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Managing humidity without ducts

I am playing around with possible scenarios for my HVAC setup in the house I am planning to build. One possibility I am really looking into is that of not using any ducts. I'm not certain why I am so opposed to having ducts, but I think it has to do with the idea of blowing dust around, having drafts, and general complications - even if the ducts are straightforward, it seems like equipment connected to ducts tends to be complicated.

What I am thinking about is radiant heating (and possibly cooling) combined with Lunos ventilation fans to handle our ventilating requirements. Neither of these systems requires forced air ductwork, which I very much like. (One side question I have, if anyone can provide some insight, is whether a Lunos fan running on the lowest setting would be louder, quieter or equivalent to a vent connected to one of the less noisy central HRV systems.)

My main concern with this configuration is controlling humidity. We are planning to install 5" wide solid wood flooring, and are concerned about cupping - they recommend staying within the 35-60% relative humidity range. We would be building in Kelowna, BC, which looks like Zone 6, and although I've always thought of it being dry there, the mean RH during part of the year does get up to 85%. With the above configuration we wouldn't have any real way to dehumidify incoming air during the part of the year when outdoor humidity is too high.

We are planning for 2 stories (about 1250 sq ft each) plus a basement, so it seems like it would be tricky to get everywhere with a stand-alone unit located somewhere in the house. Also, we have a fairly open main level, and I don't even know where we would put a stand-alone unit there. We are planning to have plaster walls, which may help to buffer the humidity levels by absorbing some moisture from the air and releasing it when it gets drier, but I'm not sure how much difference it will really make.

My question is this: Is there an effective way to manage humidity throughout the whole house without ducts? Should I just embrace ducting and get a whole house HRV with de-humidifier? How much dehumidification should I really need to keep the indoor humidity below 65%?

Thanks for the insight!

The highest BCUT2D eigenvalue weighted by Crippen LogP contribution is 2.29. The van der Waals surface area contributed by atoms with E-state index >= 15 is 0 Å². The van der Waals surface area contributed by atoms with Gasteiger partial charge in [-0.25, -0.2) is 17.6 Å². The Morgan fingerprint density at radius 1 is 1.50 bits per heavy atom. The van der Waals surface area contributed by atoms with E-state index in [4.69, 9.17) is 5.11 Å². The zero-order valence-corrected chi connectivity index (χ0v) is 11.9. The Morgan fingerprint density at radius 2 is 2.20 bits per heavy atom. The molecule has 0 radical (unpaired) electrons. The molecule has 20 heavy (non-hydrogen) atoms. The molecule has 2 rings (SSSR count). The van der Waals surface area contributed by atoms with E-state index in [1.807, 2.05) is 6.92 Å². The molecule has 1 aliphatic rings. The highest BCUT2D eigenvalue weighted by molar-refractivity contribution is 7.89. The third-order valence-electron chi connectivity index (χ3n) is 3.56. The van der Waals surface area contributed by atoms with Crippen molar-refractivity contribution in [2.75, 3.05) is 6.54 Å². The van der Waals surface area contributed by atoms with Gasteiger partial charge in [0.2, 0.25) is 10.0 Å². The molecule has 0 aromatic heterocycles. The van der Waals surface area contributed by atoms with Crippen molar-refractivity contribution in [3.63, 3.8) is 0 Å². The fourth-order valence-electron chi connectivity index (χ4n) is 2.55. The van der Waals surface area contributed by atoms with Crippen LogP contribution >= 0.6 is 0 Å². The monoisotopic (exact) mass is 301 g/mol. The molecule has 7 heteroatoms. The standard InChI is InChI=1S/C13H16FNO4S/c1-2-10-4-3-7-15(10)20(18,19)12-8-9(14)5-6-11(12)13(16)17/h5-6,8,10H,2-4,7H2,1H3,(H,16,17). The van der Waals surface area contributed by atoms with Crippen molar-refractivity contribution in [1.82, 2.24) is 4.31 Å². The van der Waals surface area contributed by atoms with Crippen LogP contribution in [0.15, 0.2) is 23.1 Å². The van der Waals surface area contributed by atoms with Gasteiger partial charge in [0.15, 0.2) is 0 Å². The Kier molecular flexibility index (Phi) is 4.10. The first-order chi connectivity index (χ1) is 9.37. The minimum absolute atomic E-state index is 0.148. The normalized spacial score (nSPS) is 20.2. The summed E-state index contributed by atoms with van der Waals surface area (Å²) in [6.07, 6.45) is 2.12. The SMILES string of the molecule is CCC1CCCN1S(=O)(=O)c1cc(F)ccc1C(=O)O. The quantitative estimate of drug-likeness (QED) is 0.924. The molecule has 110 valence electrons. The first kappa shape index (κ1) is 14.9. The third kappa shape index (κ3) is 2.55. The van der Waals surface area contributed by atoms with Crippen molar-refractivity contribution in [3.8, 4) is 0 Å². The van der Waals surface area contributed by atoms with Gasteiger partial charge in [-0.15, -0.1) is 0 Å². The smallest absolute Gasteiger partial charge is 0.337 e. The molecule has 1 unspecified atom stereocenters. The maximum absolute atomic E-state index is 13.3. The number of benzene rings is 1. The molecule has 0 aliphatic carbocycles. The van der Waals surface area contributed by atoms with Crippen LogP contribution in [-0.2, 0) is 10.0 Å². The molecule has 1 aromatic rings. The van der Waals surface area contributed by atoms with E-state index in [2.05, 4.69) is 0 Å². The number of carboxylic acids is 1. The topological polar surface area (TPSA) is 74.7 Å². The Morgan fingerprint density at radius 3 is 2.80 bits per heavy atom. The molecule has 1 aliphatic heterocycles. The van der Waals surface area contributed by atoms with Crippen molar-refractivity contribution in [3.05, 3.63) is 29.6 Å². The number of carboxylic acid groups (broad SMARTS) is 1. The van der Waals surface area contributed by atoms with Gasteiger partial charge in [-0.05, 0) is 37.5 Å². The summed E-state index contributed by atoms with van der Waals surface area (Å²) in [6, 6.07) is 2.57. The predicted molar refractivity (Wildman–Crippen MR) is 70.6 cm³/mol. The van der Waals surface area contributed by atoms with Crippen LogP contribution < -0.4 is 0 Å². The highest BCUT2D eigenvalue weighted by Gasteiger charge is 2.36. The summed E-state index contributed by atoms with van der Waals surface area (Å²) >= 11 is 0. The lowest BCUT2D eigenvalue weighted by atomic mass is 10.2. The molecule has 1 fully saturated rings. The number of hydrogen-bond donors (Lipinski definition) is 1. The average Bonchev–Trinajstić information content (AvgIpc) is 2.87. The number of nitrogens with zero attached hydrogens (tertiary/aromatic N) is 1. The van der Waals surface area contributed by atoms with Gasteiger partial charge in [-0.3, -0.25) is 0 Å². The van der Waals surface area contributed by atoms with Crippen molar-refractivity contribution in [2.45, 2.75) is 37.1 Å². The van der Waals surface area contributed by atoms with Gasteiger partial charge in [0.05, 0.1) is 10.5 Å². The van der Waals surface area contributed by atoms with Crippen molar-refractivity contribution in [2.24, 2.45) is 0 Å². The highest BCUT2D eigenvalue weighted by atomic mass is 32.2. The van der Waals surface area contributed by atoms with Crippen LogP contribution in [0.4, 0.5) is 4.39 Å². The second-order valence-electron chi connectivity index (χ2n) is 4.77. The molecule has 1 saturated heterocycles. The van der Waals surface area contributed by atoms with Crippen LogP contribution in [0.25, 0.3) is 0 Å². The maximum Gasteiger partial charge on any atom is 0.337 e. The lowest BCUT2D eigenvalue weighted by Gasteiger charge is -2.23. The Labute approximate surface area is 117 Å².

Asked by Stephen Youngquist
Posted Jun 30, 2014 10:47 AM ET


6 Answers

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Q. "Is there an effective way to manage humidity throughout the whole house without ducts?"

A. Yes. There are at least two options: ductless miniplit units (which provide cooling and dehumidification) and stand-alone dehumidifiers.

Every option involves compromises. If you don't want ducts, you have to be willing to look at the equipment. Of course, if you want, you could disguise your dehumidifer(s) by building a cabinet with louvered sides.

Answered by Martin Holladay
Posted Jun 30, 2014 11:10 AM ET
Edited Jun 30, 2014 11:11 AM ET.


I'm not convinced that you necessarily need dehumidifiers. I live in a home that is unconditioned during the summer, and I have never had any problems with my hardwood floors.

Hardwood floors were installed for two hundred years, at least, before air conditioners and dehumidifiers were invented.

Answered by Martin Holladay
Posted Jun 30, 2014 11:49 AM ET


The LUNOS e2 we distribute at www.foursevenfive.com is rated at 16.5db at low and 19.5db - 15cfm. This means that sound generated by the fan is so quiet at both settings that it is as quiet as rural nighttime (a href="http://trace.wisc.edu/docs/2004-About-dB/">dB eq. Wisc.edu. Meaning it is practically inaudible. On the low setting you will have to put your hand at the register to tell it is on (feel airflow).

Let us know if you have any other questions,

Answered by floris keverling buisman
Posted Jun 30, 2014 12:55 PM ET


Floris - do you happen to know how much noise one would hear at the vent opening when using a central HRV, in db?

Martin - I tend to agree with you on potentially not needing a dehumidifier, and there is a big part of me that wants to just try without and see how it goes. The scary thing about that is that it's a lot harder to add ducts back in after construction if it turns out I need one.

I'm not a fan of ductless minis, simply on aesthetic grounds. Do you think I would need a stand alone dehumidifier for each floor? I like your louvered cabinet suggestion - I'm thinking about possible planning a space where I could do that if necessary, and then just waiting to see what moisture is like after the first year before deciding to install the dehumidifiers or not.

Answered by Stephen Youngquist
Posted Jun 30, 2014 1:30 PM ET


That depends on the unit and length of duct run, if mufflers are installed etc. It should be in the same range ideally, but is not a given if duct are short, metal ducts are used, no mufflers are installed.
To many variable to give you a correct answer for your situation.


Answered by floris keverling buisman
Posted Jun 30, 2014 2:19 PM ET


Hi Floris - I have one more question about the Lunos fans. Is it not recommended to install a pair of fans in two rooms separated by a door (or two, and a hallway)? Perhaps with a bit of a gap under the doors?

Answered by Stephen Youngquist
Posted Aug 26, 2014 3:07 AM ET

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